MV:     I’d like to talk about the photos you sent me.  One is of a group of artists.  Where did that take place?

MS:      That’s taken at The Cartoonist and Illustrator’s School.  Tom Gill is in that picture right in the middle.


At the Cartoonist and Illustrator's School - Marion at far left


MV:     I see him with the bow tie and I see you on the left.

MS:      Bernie Hogarth was there also and at the time he was impressed that I was the only other artist there syndicated.  He would help me sometimes and I would ask him questions about layouts, the best way to present something, etc.  He was very helpful.

MV:     I also have a copy of a letter from Stan Lee to you.  What prompted you to write him in 1971?


Stan Lee letter to Marion dated 7-22-71

MS:      Well even after almost 20 years out of the comic book business, I couldn’t stop wondering whether I could get back in.  It never left my mind so I finally decided to write my old boss.  I wasn’t financially destitute or anything like that, I was working and busy, but I decided to see what was going on in comics and especially since I had told people that I knew Stan Lee and that he originally had hired me.  Now I had to prove I knew him!  (laughs).  So I drew up some samples and I had some photostatic copies made of splash pages I’d done in the past and wrote Stan a letter.  I basically reminded him of my work for Timely and that I was wondering if I could get back in. 

MV:     And what happened?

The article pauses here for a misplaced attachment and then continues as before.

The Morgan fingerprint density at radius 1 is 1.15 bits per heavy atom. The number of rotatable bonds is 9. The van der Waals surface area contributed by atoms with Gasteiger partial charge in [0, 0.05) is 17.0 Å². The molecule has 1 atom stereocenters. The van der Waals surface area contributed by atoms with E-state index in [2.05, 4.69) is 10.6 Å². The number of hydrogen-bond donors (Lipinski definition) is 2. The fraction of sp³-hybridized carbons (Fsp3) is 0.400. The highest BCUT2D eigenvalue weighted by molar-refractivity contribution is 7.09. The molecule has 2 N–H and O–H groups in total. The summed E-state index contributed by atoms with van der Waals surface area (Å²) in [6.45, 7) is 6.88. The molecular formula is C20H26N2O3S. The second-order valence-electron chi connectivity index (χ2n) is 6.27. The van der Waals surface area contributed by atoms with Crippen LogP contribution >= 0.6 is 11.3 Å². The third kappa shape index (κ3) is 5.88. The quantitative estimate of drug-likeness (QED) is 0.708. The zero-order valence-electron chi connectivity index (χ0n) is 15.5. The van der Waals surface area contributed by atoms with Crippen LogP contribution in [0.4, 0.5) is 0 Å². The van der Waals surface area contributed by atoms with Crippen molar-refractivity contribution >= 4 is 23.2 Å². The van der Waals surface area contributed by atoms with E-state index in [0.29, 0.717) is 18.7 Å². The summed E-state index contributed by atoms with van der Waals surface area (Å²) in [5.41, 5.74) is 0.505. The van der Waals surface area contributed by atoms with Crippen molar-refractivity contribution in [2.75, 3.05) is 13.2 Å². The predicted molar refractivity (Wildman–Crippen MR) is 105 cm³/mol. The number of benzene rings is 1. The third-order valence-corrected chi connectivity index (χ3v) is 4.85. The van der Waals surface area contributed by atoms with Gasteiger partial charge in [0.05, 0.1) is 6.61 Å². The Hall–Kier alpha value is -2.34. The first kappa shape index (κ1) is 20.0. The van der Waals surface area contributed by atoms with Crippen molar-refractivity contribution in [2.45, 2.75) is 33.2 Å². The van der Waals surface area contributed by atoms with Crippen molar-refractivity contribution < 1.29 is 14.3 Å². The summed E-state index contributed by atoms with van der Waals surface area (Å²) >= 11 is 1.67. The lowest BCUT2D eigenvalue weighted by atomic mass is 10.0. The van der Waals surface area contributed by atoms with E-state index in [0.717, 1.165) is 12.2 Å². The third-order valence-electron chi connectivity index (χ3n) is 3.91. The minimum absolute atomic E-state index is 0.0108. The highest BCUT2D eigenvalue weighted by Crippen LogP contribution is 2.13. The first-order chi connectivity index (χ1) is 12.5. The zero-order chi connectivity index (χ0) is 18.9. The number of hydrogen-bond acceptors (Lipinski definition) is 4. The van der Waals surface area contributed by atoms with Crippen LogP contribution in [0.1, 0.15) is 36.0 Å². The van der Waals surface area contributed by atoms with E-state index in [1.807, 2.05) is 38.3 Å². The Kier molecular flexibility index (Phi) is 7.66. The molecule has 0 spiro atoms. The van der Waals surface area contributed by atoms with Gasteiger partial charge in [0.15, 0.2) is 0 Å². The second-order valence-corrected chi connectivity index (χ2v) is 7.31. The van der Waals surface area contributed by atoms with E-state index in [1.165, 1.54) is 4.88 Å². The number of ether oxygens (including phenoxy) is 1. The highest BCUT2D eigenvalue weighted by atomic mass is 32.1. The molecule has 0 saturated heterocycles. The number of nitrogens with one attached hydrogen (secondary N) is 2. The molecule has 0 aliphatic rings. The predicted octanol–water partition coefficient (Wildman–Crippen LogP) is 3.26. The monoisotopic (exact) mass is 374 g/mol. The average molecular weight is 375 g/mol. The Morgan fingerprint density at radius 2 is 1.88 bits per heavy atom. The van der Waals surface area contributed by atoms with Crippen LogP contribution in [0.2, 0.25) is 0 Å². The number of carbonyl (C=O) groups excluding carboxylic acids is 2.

MS:      He was nice enough to write me back but told me the business was as bad as it was in the old days and that there weren’t enough assignments to keep all the artists busy. He said he’d give my samples to his production man, John Verpoorten to hold.

MV:     John was a well-loved production man and also an artist, an inker. Unfortunately he died at a very young age within a few years.

MS:      I didn’t know that and am sorry to hear that.

MV:     It would have been interesting to see what kind of work you could have done in the 1970’s.  Marvel at that time was trying a lot of new directions.  Most of their output was superhero fare but they began to release a lot of horror and adventure material also, in both color comics and in black and white magazines. I could see you picking up a freelance assignment or two in the horror magazines.  They were occasionally using artists like Sam Kweskin and Jack Katz, fine artists both, who had done most of their work in the 1950’s. They also began to reprint a lot of the old Timely/Atlas horror material.  Unfortunately, a great deal of your work was in the Timely crime books which were never reprinted.

MS:      That figures, a generation that never knew my work! (laughs).  Well I wasn’t there too long compared to other fellows like Gene Colan, John Buscema and Syd Shores.

MV:     But you were important to the line during the years you “were” there.  Is there anything else you’d like to add?

MS:      Only that I thoroughly enjoyed my days at Timely.  Perhaps I pulled out and went home too soon, perhaps not, but I appreciated the camaraderie and learned a great deal. I thank Stan Lee for the opportunity to work there. But taking it back further, I’d like to thank my late brother Bill.  Bill was my mentor and was the one who encouraged me the most. My mother started it all for me by giving me birth.  Since then, I’ve been to a lot of places and experienced many adventures with the best of friends.  We wouldn’t even be doing this interview today if not for you.  Your persistence and insistence found me and my comic book work (that even I had lost).

MV:     No Marion, the pleasure was all mine!

(January 19, 2004)





ODDS and ENDS :